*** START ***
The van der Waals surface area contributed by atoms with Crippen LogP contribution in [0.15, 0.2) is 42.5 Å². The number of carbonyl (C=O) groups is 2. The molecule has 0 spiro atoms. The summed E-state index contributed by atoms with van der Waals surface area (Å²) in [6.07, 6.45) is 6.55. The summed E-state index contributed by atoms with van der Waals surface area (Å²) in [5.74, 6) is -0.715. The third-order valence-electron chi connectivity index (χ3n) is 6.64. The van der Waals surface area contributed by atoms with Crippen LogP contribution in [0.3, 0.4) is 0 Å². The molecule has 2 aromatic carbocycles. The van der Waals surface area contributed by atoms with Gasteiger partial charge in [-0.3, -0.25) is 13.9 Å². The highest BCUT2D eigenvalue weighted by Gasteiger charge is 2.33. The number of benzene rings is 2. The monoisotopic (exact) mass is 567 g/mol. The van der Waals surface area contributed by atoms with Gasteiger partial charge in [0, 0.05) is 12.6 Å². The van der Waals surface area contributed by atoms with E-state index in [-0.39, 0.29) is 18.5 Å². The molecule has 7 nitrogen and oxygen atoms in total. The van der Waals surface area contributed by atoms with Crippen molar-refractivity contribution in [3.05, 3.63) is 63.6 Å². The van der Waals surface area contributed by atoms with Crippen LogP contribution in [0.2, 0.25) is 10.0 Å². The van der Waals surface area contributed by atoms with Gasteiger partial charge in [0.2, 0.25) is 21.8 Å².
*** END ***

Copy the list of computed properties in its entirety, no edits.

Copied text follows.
The van der Waals surface area contributed by atoms with Crippen LogP contribution in [0.15, 0.2) is 42.5 Å². The number of carbonyl (C=O) groups is 2. The molecule has 0 spiro atoms. The summed E-state index contributed by atoms with van der Waals surface area (Å²) in [6.07, 6.45) is 6.55. The summed E-state index contributed by atoms with van der Waals surface area (Å²) in [5.74, 6) is -0.715. The third-order valence-electron chi connectivity index (χ3n) is 6.64. The van der Waals surface area contributed by atoms with Crippen LogP contribution in [0.3, 0.4) is 0 Å². The molecule has 2 aromatic carbocycles. The van der Waals surface area contributed by atoms with Gasteiger partial charge in [-0.3, -0.25) is 13.9 Å². The highest BCUT2D eigenvalue weighted by Gasteiger charge is 2.33. The number of benzene rings is 2. The monoisotopic (exact) mass is 567 g/mol. The van der Waals surface area contributed by atoms with Gasteiger partial charge in [0, 0.05) is 12.6 Å². The van der Waals surface area contributed by atoms with E-state index in [-0.39, 0.29) is 18.5 Å². The molecule has 7 nitrogen and oxygen atoms in total. The van der Waals surface area contributed by atoms with Crippen molar-refractivity contribution in [3.05, 3.63) is 63.6 Å². The van der Waals surface area contributed by atoms with Crippen LogP contribution in [0.2, 0.25) is 10.0 Å². The van der Waals surface area contributed by atoms with Gasteiger partial charge in [0.2, 0.25) is 21.8 Å².